At What Expense?

Six Councilors and Solo Senate Seat Disqualified

The Concordia Student Union 2012 general elections have been marred by disqualifications, allegations, and overall confusion–and it’s not over yet.

According to an email from CSU Chief Electoral Officer Ismail Holoubi, six councilors and the only senate seat have been disqualified after failing to submit their campaigning expense forms.

Those disqualified include Charles Branchley, Johnny Alexandar, and Veryan Goodship from the 13 Arts and Science council seats. Rami Khoriaty, and Ali Tahouni, from Engineering’s three seats, Yassine Chaabi from the John Molson School of Business’ four seats, and Bella Giancotta, the only Fine Arts senate seat.

“We were disqualified for not filing expense reports, but we had no expenses,” said Ramy Khoriaty, former CSU VP Finance & Clubs and one of the two disqualified engineering councilors.

According to Khoriaty none of the seven disqualified candidates accumulated any campaign expenses. He also claims that the CEO is to blame for lack of organization and a failure to communicate the proper instructions.

“They were disqualified according to the directive that was in the expense form,” said Holoubi. “The link for the expense form was emailed to them, and it was stated in the email. It is their job to fill out their forms.”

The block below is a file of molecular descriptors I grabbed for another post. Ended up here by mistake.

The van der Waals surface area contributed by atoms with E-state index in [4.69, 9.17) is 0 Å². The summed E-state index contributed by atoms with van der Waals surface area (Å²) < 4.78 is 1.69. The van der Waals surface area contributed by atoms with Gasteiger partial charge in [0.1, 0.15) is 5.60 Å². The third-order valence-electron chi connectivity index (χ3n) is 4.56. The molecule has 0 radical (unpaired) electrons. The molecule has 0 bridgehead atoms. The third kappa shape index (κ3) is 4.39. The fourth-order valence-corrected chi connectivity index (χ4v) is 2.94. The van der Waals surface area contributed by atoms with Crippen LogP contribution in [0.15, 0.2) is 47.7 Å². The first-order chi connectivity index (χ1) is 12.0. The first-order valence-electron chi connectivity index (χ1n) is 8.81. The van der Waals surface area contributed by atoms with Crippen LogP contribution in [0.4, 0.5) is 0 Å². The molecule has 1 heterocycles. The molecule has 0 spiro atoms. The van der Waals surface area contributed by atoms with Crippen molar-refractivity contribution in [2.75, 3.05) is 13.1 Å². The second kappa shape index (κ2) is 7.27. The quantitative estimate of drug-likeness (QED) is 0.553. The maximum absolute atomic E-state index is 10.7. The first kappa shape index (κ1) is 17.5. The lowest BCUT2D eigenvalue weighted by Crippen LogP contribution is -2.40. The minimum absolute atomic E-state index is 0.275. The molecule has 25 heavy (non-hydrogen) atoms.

In an email to The Link, Holoubi cited article 222 of the CSU bylaws, which states that every candidate must file a return of election expenses with the CEO within four days of the closing of polls.

In the same email, Holoubi also cites the directive on the expense form, which states that “[…] even those candidates/committees that incur no expenses must submit this form.”

Still, Khoriaty and the other candidates feel they have been misguided.

“It’s the CEO’s fault because it wasn’t clearly stated in an email,” said Khoriaty. “That information was very hidden.”

The disqualifications pose many problems for the CSU, most notably in that quorum can no longer be met at council meetings, and therefore no decisions made are binding.

The group plans to appeal the decision to the Judicial Board. At the time of publication six out of seven candidates had confirmed that they will be filing the same appeal, however as they have not yet met as a full group, further details could not be provided.

“We’ll be contesting the decision for sure,” said Khoriaty. “It hasn’t been decided whether or not we’ll take it further and file complaints against the CEO. We’re going against his decision for now.”

More to come.

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